Space is a hostile environment. Most of the hostility is inherent — a void cannot itself be accommodating to humans, and the projects that do sustain human life in orbit do so by creating tiny livable pockets, encased in proverbial tin cans. That space could be a vector for other threats became clear from the dawn of the space race.

A missile that can carry a satellite into orbit could carry a much deadlier payload to somewhere else on Earth. And so space became both a place to put early warning systems and the path by which weapons would pass through on their way to doomsday. In order to prepare for new threats from or through the great beyond, the Pentagon spent $22 million between 2007 and 2012 researching a number of speculative threats under an “Advanced Aerospace Threat Identification Program.”

How speculative? One of the studies was called “Warp Drive, Dark Energy, and the Manipulation of Extra Dimensions.”

On Jan. 16, 2019, the Defense Intelligence Agency released a list of 38 research titles funded by the “Advanced Aerospace Threat Identification Program,” which includes the above title on warp drives, one on invisibility cloaking, and another about stargates. All three are technologies that have found a home in fiction, powering the spaceships of the Star Trek universe, the in-fiction specific weapons of the Romulans and Klingons, as well as the entire “Stargate” franchise. The research papers were just one part of the Advanced Aerospace Threat Identification Program, which also looked at unidentified flying objects, included recovered alloys of unknown origin.

The program, funded secretly largely at the discretion of then-Senate Majority Leader Harry Reid, with backing from Ted Stevens of Alaska and Daniel Inouye of Hawaii, could easily be written off as a fanciful jaunt to see how reality matches up with fiction. Yet of note in the DIA’s list of 38 studies are many others with some more immediate applications.

“Advanced Nuclear Propulsion for Manned Deep Space Missions” and “Positron Aerospace Propulsion” have both been studied in some form by NASA, and “Laser Lightcraft Nanosatellites” is a technology explored by the Air Force Research Laboratory. Whether or not DIA’s efforts summarized or expanded upon existing research in these topics is likely the subject of future Freedom of Information Act requests, and indicates that not everything studied under the program was speculative fiction.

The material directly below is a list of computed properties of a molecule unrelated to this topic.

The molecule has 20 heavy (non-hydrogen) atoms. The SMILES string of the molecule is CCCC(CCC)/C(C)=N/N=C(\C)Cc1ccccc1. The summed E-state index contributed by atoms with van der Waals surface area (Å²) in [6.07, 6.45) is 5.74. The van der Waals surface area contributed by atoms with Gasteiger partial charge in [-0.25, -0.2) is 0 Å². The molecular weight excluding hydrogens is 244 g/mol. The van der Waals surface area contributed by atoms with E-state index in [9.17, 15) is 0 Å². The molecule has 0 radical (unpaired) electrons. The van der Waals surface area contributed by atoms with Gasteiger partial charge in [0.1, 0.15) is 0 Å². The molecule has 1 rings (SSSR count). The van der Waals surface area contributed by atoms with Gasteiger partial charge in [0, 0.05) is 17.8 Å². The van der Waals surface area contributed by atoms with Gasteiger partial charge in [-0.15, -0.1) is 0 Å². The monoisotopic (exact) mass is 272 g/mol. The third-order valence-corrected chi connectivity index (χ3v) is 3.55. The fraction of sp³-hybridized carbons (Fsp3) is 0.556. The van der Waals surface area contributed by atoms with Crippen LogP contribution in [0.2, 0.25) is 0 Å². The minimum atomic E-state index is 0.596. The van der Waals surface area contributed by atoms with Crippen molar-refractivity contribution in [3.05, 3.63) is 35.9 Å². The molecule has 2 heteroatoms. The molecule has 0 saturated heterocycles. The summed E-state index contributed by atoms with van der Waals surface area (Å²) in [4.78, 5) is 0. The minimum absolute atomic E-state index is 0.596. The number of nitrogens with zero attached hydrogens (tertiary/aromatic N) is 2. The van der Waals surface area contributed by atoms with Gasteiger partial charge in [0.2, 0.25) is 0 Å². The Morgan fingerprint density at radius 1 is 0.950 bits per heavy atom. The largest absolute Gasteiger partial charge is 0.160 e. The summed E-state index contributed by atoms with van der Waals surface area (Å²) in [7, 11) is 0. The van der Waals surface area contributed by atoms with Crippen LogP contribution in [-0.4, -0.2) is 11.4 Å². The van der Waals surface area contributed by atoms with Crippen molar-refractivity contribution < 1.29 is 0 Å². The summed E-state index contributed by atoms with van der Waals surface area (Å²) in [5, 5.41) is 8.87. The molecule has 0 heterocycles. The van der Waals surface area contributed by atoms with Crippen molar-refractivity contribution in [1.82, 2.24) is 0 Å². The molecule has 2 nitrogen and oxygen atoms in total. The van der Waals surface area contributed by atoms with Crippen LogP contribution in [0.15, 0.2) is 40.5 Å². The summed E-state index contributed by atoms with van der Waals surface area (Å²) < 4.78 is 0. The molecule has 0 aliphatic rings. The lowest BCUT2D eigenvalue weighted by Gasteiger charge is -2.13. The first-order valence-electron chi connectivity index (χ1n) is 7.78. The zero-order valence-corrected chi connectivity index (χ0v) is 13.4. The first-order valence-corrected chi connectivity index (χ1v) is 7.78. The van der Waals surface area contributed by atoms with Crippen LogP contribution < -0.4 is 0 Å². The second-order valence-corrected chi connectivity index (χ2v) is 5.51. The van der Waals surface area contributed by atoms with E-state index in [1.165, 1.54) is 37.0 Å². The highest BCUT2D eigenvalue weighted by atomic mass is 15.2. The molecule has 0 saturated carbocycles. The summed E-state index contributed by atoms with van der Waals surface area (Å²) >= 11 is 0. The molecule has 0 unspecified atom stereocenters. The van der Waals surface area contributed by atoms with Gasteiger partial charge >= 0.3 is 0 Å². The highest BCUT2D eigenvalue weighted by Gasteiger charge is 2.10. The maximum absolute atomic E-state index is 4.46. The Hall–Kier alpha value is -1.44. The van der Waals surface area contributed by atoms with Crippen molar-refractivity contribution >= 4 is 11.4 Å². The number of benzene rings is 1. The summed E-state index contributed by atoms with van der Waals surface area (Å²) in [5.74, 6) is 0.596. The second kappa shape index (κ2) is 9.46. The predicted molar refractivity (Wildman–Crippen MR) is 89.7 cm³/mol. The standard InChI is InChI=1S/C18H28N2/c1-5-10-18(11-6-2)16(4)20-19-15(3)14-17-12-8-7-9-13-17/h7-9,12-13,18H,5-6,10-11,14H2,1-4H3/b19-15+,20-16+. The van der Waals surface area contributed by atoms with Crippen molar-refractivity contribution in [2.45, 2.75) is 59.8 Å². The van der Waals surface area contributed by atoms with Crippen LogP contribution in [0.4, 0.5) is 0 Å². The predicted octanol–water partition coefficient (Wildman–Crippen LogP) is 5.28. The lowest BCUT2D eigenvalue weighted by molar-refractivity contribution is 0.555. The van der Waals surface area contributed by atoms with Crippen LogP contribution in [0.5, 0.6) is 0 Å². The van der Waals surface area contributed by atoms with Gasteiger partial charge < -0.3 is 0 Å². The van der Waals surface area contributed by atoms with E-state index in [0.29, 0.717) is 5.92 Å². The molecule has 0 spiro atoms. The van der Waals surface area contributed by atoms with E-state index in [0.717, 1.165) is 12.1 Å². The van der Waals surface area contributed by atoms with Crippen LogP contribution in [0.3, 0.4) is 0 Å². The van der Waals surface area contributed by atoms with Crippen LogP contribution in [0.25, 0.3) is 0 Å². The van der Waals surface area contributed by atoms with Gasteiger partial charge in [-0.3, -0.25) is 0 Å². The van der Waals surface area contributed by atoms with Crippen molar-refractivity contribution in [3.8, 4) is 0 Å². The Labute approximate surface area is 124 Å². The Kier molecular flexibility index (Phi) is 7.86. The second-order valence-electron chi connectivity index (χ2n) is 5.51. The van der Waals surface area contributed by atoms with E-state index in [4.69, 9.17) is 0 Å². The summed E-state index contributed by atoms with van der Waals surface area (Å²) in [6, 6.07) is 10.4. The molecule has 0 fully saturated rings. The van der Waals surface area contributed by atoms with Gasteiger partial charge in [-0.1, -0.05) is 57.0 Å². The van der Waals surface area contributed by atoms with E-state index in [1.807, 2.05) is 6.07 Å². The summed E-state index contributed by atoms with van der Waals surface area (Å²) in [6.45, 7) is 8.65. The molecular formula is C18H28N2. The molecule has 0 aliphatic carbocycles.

“Detection and High Resolution Tracking of Vehicles at Hypersonic Velocities,” a paper authored by Dr. W. Culbreth of University of Nevada Las Vegas, is one that could perhaps apply to tracking vessels of unknown origins, but the contents could also inform the modern arms race around hypersonic weapons.

Matching the modern threat environment, a study on the “Cognitive Limits on Simultaneous Control of Multiple Unmanned Spacecraft” may have foreshadowed thinking about controlling autonomous swarms of robots, adding in the unique challenges of operating outside the atmosphere.

The last study in the list appears twice: “State of the Art and Evolution of High Energy Laser Weapons” has both a classified secret/NOFORN (no foreign nationals) version and an unclassified, for official use only version. Research in energy weapons has continued at a steady clip since the end of funding for the Advanced Aerospace Threat Identification Program; whatever knowledge these papers hold may be more akin to a time capsule than a peek in the future.

The implications of the entire trove will have to wait for a full exploration of the revealed contents. What we can say is that, two decades before there was even an idea of a Space Force, the Pentagon spent a nonzero sum of money looking into the speculative edges of the use of force in space.